Sales Consultancy · Sales Recruitment · Sales Strategy · Sales Training · Solution Selling

What’s Your Strategy for Cross Selling?

Firstly, let’s get the definition out of the way.

Cross Selling – selling additional products or services to an existing customer

Few organisations sell just one product or service; furthermore most of the products/services offered by one organisation will have high levels of commonality in terms of target markets.

For example in legal firms where the target prospect may be a company MD who can easily purchase from a number of separate departments – litigation, conveyancing, wills, employment etc.

Typically a company may pursue a Cross Selling Strategy to increase spend per customer, but the driver is not always financial.

Often Cross Selling is an ideal way to build loyalty and ‘stickiness’ between an organisation and the customer based. This can be a very powerful strategy to protect the customer base, retain and protect margin, minimise competition and secure stable market share.

When employed successfully, the switch factors and costs of moving for the customer can be too high and therefore may prohibit the customer from taking their trade elsewhere if the degree of cross sell is high.

Are there risks?

Of course there are risks.

The risks can vary depending on:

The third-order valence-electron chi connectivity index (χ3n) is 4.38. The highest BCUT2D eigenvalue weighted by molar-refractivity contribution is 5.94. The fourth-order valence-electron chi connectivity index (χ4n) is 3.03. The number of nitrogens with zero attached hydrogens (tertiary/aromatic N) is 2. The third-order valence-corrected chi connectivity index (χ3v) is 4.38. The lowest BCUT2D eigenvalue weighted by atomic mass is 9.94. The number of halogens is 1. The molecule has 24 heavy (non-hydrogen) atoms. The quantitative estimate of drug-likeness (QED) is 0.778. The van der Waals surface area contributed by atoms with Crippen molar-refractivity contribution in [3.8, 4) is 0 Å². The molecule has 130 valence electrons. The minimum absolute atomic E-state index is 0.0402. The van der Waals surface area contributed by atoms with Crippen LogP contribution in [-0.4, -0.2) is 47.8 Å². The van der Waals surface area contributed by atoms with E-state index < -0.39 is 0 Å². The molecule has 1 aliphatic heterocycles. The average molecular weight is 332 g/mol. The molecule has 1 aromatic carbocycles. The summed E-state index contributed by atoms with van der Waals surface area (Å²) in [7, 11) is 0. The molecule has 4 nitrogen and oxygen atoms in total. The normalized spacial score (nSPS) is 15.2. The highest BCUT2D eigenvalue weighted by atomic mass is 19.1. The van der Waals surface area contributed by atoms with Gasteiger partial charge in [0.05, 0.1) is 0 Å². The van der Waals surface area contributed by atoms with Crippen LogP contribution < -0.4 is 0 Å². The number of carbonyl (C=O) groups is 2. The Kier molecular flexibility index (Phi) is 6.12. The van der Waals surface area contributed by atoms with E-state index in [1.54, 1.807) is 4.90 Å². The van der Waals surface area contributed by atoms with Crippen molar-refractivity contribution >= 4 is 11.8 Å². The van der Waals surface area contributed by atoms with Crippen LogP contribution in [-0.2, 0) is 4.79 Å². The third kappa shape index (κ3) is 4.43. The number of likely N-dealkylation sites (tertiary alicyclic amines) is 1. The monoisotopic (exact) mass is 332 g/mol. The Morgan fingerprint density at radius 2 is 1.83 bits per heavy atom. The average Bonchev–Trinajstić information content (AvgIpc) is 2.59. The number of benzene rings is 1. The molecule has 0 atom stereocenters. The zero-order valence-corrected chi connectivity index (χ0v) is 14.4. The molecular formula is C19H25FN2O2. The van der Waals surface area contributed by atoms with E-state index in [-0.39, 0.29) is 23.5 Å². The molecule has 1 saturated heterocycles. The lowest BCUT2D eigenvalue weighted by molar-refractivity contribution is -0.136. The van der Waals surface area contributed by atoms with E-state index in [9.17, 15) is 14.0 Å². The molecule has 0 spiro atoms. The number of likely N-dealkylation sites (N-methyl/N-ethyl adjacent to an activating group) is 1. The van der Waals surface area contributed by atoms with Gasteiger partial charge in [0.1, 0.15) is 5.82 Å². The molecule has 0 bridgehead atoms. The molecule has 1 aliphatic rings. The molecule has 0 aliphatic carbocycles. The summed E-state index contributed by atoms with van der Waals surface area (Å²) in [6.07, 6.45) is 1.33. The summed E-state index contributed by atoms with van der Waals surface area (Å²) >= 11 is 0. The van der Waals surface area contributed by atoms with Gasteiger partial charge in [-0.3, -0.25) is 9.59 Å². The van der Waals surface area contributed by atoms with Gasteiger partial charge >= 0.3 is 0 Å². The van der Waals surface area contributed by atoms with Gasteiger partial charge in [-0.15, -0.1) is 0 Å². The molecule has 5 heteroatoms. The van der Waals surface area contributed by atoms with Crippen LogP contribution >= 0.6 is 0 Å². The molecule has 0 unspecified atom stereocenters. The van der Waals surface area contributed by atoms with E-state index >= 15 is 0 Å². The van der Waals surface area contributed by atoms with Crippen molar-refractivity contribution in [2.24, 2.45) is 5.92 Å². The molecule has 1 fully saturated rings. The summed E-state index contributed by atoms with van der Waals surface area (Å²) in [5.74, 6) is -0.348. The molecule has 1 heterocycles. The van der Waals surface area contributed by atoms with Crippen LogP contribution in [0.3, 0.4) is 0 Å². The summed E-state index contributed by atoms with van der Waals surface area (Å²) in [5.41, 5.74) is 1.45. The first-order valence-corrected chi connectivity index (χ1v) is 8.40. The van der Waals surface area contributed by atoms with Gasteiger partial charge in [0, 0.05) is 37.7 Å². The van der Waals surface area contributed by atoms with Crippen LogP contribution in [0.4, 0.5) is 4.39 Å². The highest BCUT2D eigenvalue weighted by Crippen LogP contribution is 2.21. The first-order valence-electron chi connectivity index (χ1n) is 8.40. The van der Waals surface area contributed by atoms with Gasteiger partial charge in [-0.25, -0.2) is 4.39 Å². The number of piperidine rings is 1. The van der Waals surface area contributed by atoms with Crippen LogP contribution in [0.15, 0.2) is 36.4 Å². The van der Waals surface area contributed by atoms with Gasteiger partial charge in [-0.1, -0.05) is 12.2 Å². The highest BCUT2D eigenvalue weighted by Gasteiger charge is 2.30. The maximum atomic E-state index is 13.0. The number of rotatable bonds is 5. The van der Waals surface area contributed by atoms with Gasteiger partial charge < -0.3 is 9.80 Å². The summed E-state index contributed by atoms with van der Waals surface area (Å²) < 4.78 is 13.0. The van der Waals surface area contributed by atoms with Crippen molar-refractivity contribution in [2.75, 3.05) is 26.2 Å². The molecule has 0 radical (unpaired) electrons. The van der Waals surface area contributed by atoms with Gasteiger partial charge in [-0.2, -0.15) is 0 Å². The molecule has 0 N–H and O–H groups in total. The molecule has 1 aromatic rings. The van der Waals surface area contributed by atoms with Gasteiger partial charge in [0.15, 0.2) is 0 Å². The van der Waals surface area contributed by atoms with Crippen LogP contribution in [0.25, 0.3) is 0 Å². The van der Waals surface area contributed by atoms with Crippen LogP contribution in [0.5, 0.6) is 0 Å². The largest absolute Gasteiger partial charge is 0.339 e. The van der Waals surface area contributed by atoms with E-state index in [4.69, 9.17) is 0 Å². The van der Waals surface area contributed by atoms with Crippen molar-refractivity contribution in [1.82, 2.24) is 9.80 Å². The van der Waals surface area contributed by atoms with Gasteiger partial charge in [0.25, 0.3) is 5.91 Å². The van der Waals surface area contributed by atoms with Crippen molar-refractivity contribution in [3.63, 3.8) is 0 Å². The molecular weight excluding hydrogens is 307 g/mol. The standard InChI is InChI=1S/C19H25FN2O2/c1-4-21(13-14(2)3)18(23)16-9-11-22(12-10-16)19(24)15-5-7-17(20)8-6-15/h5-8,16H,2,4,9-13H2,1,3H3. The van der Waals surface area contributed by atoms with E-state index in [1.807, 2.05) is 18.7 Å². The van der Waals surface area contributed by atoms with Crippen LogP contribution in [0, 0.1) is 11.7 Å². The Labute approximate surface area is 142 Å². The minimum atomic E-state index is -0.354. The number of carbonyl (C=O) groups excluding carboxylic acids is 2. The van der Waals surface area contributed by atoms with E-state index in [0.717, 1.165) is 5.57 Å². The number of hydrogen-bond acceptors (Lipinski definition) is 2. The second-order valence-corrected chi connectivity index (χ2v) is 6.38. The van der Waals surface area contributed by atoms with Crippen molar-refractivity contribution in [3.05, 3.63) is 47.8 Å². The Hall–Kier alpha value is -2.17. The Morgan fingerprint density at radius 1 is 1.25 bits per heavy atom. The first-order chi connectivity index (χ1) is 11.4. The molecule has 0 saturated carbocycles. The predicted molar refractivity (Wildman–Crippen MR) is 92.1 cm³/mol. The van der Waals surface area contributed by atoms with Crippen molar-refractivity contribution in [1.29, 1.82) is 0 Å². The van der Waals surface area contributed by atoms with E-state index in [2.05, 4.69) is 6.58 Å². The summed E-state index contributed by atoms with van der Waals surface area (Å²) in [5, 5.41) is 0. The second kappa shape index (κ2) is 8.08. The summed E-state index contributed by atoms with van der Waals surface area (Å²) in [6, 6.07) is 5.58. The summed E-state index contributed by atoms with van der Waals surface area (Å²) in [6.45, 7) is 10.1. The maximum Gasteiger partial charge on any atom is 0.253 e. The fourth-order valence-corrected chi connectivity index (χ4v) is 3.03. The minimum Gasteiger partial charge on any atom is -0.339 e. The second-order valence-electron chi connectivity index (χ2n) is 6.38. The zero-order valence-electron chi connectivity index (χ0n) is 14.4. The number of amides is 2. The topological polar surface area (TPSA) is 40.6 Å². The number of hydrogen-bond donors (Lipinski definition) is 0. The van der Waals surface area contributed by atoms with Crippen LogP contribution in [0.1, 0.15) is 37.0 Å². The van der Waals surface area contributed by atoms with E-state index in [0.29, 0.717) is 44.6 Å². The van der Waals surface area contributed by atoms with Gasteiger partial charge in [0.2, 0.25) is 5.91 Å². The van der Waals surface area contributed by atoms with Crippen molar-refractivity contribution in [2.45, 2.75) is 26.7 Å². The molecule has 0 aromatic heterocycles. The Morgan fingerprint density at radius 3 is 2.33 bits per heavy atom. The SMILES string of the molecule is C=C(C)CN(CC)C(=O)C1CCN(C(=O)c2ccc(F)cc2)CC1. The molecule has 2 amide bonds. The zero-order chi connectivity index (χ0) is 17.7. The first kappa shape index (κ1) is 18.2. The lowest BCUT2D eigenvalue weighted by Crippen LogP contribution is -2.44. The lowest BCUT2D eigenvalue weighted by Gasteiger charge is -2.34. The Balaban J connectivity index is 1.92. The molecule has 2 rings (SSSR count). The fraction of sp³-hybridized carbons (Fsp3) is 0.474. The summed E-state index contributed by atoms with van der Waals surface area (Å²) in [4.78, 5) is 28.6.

• The degree of cross sell
  • The financial commitments
  • Internal account management requirements
  • Pricing policy
  • Special accounting requirements
  • Service level agreements (internally and externally)
  • Degree of business integration
  • The risks associated with having an over reliance on fewer, larger customers
  • Do any of these risks mean an organisation shouldn’t look at cross selling?

Definitely not…depending on the industry you are in, it may cost up to 10 times as much to recruit a new customer as to service an existing customer, so strategic cross selling should always be investigated as a viable way to quickly and profitably grow the bottom line.

Clear strategy can be employed that will minimise the risks involved.

Strategic cross selling should always compliment any new business activity, and this may be reflected in any reward and commission structure for the sales team.

So, is your organisation capitalising on the financial, loyalty and branding opportunities that come from cross selling your company range of products and services?

If you would like any advice on how you can monetise your existing customer base – call us for an informal chat – Carol Griffiths – Lead Consultant – 0779 002 1885, carol@mortonkyle.com

Funding may be available to assist in your business growth.

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